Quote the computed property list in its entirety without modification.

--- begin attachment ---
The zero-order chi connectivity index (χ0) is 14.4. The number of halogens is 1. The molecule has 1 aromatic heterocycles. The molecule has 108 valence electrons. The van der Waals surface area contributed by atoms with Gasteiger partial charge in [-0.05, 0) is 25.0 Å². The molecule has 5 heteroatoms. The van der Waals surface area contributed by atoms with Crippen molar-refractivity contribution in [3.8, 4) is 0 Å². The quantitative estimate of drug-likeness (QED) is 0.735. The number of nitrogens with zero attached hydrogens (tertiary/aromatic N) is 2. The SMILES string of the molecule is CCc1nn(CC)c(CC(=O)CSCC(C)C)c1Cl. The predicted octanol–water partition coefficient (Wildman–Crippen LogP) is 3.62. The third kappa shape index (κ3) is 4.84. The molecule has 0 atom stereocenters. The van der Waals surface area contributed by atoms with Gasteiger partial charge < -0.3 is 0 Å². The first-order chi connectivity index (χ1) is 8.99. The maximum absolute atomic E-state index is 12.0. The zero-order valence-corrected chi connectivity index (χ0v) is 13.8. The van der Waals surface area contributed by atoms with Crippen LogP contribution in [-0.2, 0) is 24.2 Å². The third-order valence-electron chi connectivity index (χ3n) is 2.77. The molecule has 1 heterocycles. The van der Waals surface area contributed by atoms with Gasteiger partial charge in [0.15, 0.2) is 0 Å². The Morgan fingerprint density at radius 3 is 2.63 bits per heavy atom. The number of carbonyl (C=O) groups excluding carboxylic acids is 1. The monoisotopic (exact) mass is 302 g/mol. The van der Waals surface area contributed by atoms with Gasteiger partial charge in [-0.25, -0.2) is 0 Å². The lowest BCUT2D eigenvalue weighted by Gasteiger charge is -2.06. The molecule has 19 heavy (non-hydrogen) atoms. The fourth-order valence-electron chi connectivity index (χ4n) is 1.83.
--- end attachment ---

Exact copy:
The zero-order chi connectivity index (χ0) is 14.4. The number of halogens is 1. The molecule has 1 aromatic heterocycles. The molecule has 108 valence electrons. The van der Waals surface area contributed by atoms with Gasteiger partial charge in [-0.05, 0) is 25.0 Å². The molecule has 5 heteroatoms. The van der Waals surface area contributed by atoms with Crippen molar-refractivity contribution in [3.8, 4) is 0 Å². The quantitative estimate of drug-likeness (QED) is 0.735. The number of nitrogens with zero attached hydrogens (tertiary/aromatic N) is 2. The SMILES string of the molecule is CCc1nn(CC)c(CC(=O)CSCC(C)C)c1Cl. The predicted octanol–water partition coefficient (Wildman–Crippen LogP) is 3.62. The third kappa shape index (κ3) is 4.84. The molecule has 0 atom stereocenters. The van der Waals surface area contributed by atoms with Gasteiger partial charge < -0.3 is 0 Å². The first-order chi connectivity index (χ1) is 8.99. The maximum absolute atomic E-state index is 12.0. The zero-order valence-corrected chi connectivity index (χ0v) is 13.8. The van der Waals surface area contributed by atoms with Crippen LogP contribution in [-0.2, 0) is 24.2 Å². The third-order valence-electron chi connectivity index (χ3n) is 2.77. The molecule has 1 heterocycles. The van der Waals surface area contributed by atoms with Gasteiger partial charge in [0.15, 0.2) is 0 Å². The Morgan fingerprint density at radius 3 is 2.63 bits per heavy atom. The number of carbonyl (C=O) groups excluding carboxylic acids is 1. The monoisotopic (exact) mass is 302 g/mol. The van der Waals surface area contributed by atoms with Gasteiger partial charge in [-0.25, -0.2) is 0 Å². The lowest BCUT2D eigenvalue weighted by Gasteiger charge is -2.06. The molecule has 19 heavy (non-hydrogen) atoms. The fourth-order valence-electron chi connectivity index (χ4n) is 1.83.